To check for linear error, it is recommended to chain each survey line a second time, preferably in the reverse direction. This allows for the assessment of measurement consistency and helps identify any potential errors. On the other hand, angular error checks differ depending on the type of traverse.

For closed traverses, one common check involves verifying that the sum of measured interior angles equals (2N-4), where N is the number of sides of the traverse. This check ensures that the traverse has been accurately measured and closed. However, for open traverses, there are no direct checks to verify the accuracy of angular measurements.

Traverse computations play a crucial role in the surveying process. They involve calculating the lengths and angles of traverse lines and plotting the traverse on paper using methods such as angles and distance or co-ordinate method.

These computations help in visualizing and representing the traverse accurately. By incorporating these computations, surveyors can identify any errors and make necessary adjustments to ensure the accuracy of their survey data.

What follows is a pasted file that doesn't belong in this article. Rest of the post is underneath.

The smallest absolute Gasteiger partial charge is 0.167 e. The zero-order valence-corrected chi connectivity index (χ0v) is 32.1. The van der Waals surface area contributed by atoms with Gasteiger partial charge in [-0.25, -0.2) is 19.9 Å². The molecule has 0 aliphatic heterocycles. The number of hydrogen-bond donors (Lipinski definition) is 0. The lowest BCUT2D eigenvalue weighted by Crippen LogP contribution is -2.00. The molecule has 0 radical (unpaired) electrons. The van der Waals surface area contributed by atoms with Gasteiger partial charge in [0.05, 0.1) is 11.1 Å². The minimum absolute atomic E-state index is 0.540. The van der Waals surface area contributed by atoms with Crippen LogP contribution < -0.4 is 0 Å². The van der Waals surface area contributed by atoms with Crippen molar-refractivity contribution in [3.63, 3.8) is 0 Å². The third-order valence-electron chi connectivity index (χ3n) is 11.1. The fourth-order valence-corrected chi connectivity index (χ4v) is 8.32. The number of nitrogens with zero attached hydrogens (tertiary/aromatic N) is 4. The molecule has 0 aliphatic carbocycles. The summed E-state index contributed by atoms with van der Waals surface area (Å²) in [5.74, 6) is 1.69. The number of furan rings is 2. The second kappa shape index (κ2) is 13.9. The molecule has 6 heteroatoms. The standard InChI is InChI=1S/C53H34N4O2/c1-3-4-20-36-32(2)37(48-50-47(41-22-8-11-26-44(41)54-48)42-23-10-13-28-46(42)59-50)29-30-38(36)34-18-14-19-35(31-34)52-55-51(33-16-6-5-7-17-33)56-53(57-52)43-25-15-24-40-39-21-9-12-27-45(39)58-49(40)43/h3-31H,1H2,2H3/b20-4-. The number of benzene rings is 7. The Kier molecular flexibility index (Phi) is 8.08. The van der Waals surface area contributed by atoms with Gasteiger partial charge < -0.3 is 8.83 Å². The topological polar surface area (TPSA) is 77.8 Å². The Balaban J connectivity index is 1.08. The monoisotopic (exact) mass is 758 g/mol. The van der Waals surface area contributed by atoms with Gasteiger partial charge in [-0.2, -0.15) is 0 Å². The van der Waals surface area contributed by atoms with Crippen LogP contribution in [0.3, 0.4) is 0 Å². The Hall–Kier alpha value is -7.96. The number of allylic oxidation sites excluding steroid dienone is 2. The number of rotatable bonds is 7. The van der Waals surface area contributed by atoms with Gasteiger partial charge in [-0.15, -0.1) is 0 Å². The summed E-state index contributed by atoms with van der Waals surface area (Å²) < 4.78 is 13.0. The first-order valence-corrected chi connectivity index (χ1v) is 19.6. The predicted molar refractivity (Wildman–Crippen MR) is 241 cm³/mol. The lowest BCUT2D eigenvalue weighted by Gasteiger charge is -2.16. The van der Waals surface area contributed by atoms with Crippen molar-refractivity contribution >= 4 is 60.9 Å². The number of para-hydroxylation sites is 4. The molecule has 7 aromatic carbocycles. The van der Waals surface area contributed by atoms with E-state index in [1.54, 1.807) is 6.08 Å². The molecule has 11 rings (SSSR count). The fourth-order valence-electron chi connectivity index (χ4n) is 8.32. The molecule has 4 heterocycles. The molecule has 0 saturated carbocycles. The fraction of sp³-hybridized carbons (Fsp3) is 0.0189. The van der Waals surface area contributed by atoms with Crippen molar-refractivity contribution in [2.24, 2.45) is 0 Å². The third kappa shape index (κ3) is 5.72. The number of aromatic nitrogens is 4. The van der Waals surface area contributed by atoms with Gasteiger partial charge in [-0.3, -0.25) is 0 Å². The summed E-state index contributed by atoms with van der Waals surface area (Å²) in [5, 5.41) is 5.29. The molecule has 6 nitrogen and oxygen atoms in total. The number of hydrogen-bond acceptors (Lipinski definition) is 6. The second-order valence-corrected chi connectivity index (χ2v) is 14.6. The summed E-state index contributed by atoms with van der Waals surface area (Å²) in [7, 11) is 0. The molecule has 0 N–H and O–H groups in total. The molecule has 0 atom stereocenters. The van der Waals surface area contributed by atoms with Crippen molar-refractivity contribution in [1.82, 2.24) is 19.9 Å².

FAQ

What is the difference between a closed traverse and an open traverse in surveying?

A closed traverse forms a closed circuit, starting and ending at the same point or at two known points. An open traverse starts at one point and ends at another, without forming a closed circuit.

What are the main types of traverses in surveying?

The two main types of traverses in surveying are open traverse and closed traverse.

What are the different methods of traversing in surveying?

The methods of traversing in surveying include chain traversing, compass traversing, theodolite traversing, and plane table traversing.

How are errors handled in traversing and traverse computation?

Linear errors can be checked by chaining each survey line a second time, preferably in the reverse direction. Angular errors can be checked in closed traverses by verifying that the sum of measured interior angles equals (2N-4), where N is the number of sides of the traverse.

Traverse computations involve calculating the lengths and angles of traverse lines and plotting the traverse on paper.